A Curse As Dark As Gold

A Curse As Dark As Gold by Elizabeth C. Buncecurse

In a tight spot, in an end of the road absolutely everything will be lost tight spot, who among us would not turn to the supernatural for help, even at an extreme cost? And if it works, would we not turn to it again if misfortune pushed us again to the wall? This is such a common experience it is no wonder it is a theme of stories in many cultures over the centuries. In the story of Rumplestiltskin, a miller’s daughter must spin straw into gold or her father will die. Talk about a tight spot. But a little man appears and spins the straw into gold for her. He asks for a necklace at first but eventually it is her child he wants. She saves the child by finding out the little man’s true name.

Elizabeth Bunce has taken the hapless miller’s daughter and made her into a real force. Strong, sensible Charlotte takes over the mill when her father dies and throws herself into the impossible challenge of overcoming adversity on every side. When all her options vanish, she turns to the mysterious little man who can spin straw into gold. But it is not only his name she must discover to save everything she holds dear; she must use all her courage to discover where her forebearers went wrong and she must make it right.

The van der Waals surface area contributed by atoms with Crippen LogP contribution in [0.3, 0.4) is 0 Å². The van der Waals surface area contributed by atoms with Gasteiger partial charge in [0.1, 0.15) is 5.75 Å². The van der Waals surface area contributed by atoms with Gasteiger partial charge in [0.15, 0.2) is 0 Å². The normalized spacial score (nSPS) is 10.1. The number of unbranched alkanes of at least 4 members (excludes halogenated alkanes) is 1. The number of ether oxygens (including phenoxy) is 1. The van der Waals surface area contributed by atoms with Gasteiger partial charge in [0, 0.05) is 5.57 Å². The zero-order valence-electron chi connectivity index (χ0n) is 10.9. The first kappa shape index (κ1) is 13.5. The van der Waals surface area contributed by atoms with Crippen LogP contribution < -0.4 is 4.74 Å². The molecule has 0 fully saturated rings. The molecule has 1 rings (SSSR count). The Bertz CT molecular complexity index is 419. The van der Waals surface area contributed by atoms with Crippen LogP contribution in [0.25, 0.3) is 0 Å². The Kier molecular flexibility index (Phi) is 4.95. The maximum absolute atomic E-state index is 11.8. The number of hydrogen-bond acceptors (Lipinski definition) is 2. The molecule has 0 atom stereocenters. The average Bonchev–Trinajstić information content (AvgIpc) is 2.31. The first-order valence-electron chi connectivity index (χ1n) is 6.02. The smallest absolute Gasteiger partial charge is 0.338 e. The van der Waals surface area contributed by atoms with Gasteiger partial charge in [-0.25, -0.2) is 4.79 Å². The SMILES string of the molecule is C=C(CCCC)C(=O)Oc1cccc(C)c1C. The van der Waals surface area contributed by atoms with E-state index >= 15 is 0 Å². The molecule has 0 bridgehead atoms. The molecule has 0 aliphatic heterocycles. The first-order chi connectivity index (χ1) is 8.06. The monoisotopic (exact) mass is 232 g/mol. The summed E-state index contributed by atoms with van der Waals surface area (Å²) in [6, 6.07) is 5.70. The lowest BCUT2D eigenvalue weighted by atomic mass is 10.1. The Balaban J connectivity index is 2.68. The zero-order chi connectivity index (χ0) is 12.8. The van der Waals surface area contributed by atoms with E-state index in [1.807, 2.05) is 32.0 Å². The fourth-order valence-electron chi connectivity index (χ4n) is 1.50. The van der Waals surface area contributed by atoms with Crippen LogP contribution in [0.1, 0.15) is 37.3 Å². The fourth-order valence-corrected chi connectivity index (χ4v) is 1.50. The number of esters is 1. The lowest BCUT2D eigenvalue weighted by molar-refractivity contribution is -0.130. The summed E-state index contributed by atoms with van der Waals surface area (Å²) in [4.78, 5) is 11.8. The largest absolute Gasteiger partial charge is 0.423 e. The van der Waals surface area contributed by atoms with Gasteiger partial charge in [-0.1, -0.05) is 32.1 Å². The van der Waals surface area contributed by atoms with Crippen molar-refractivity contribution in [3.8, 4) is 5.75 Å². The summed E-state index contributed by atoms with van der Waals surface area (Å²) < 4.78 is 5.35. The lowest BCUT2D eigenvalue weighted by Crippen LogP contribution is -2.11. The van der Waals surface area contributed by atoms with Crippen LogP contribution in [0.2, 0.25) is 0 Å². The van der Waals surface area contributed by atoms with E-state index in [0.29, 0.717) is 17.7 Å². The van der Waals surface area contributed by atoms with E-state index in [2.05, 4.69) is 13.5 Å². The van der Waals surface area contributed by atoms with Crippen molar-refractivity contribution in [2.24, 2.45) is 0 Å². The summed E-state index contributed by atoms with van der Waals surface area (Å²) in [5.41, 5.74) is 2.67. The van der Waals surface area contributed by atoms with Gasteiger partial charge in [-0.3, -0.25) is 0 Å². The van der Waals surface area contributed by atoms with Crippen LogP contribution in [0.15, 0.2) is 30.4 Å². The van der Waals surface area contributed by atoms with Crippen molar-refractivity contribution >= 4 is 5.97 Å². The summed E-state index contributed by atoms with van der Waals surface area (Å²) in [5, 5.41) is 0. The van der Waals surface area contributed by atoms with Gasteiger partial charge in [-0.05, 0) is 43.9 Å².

This is storytelling at its best and a wonderfully rich version of a very old tale. The spells, the magic, and the curse from the dead are skillfully woven into a warmly realistic tale of millers of cloth in the years before the Industrial transformation. As I was reading this book, I heard mysterious noises in my house differently and experienced fleeting moments where I thought I might be in the presence of spirits. No wonder I liked fairy tales so much when I was a child. They break open thin windows onto alternate worlds.

Girls from age ten to ninetly will love this book. It is an advanced read for younger girls and though fairly scarey, has nothing that would be inappropriate for younger readers.

Gaby Chapman

Add us to your technorati favorites


Leave a comment

Filed under 3-5 Advanced Read, 6-8 Grade, 9-12 Grade, Enjoyable for parents, Fables, Folk Tales & Myths, Fantastic!, girls

Leave a Reply

Fill in your details below or click an icon to log in:

WordPress.com Logo

You are commenting using your WordPress.com account. Log Out / Change )

Twitter picture

You are commenting using your Twitter account. Log Out / Change )

Facebook photo

You are commenting using your Facebook account. Log Out / Change )

Google+ photo

You are commenting using your Google+ account. Log Out / Change )

Connecting to %s